I don’t currently have an e-book reader of any kind, and I don’t really have any plans to get one. This view has nothing to do with the state of the hardware tech; it’s all about the services behind it. And it could change in an instant.
I’m a hoarder, especially when it comes to books. I can’t stand the idea of throwing away or giving away or selling a book that I might one day want to read again, or that would be good to keep for our hypothetical future kids. Tina is slightly less obsessive, but she still won’t give away a book without a fight. As a result, we have about six bookcases full of material most of which has a small – but, importantly, non-zero – chance of ever being opened again.
We’re moving house this week.
This is the point where the hoarding compulsion becomes a huge drawback. Books are heavy. This is unlikely to be the last time we move, so I’ve found myself sorting books into boxes by the likelihood that we’ll read them again soon, with the idea that we won’t even have to open some of the boxes until the move after this one.
Right now, the ability to have our book collection in electronic form is a service for which I would pay, roughly, infinity dollars.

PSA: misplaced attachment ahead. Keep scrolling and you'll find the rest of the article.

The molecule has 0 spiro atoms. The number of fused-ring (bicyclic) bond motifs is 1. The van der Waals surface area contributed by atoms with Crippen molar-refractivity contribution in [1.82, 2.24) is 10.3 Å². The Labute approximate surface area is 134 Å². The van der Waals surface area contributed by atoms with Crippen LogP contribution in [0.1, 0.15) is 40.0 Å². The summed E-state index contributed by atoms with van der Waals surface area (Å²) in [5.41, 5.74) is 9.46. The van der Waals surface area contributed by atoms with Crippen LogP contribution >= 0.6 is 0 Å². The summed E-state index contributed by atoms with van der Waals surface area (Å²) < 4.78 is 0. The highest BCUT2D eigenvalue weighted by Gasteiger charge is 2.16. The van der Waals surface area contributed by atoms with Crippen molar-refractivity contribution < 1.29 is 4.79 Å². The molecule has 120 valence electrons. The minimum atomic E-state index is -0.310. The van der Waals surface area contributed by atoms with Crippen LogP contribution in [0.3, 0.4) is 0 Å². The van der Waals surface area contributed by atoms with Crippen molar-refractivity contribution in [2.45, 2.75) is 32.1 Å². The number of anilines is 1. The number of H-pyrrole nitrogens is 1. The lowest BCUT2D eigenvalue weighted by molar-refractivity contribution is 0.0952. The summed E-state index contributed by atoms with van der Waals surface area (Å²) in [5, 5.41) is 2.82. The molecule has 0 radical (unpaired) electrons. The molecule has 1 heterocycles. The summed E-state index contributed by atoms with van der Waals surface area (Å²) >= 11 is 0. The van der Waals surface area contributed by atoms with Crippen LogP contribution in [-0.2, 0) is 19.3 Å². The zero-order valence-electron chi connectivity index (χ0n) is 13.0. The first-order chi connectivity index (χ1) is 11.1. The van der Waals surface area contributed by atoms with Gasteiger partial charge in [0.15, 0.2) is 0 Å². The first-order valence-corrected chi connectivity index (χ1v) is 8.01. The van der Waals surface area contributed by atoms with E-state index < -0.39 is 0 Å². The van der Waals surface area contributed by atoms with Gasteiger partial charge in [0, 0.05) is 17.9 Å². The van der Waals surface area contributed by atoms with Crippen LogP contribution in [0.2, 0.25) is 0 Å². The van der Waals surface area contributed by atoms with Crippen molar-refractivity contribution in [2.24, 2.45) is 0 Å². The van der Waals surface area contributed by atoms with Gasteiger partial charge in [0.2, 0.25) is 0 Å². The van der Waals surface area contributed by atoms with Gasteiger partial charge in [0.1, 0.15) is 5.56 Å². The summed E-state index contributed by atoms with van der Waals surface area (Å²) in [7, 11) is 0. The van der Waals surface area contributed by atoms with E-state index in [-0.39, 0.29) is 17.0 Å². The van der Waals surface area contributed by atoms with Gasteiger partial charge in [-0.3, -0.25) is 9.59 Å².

But there’s no real product on the market that solves this problem, even just for books that I buy from now on. Every electronic publisher that I’m aware of that offers any kind of range of mainstream books (and please let me know if there’s an exception to this) also encrusts them with some kind of DRM that more-or-less guarantees that I won’t be able to come back and read it again in ten or twenty years. If you’ve been following so far, you’ll notice that this completely defeats the purpose of having a collection of books.
I’ve even seriously considered scanning some of our paper books and giving the originals away. The first and most obvious downsides to this are that it’d be (a) ridiculously time-consuming and (b) probably illegal. Scanning the paper books and then destroying the originals would be on slightly more solid ethical ground, but may still technically be against current copyright law, is still time consuming, and feels somehow completely wrong and backward.
It seems like the e-book market is waiting to explode the moment a major publisher offers books with either no DRM or, at the very least, a way to guarantee file format compatibility with future devices (without the device having to connect to their servers, because they probably won’t exist in twenty years). Bonus points if they offer some kind of long-term backup service. Extra bonus points if they can exchange books you already own for electronic versions in a way that’s blessed by copyright law.
Wake me up when this happens.182 comments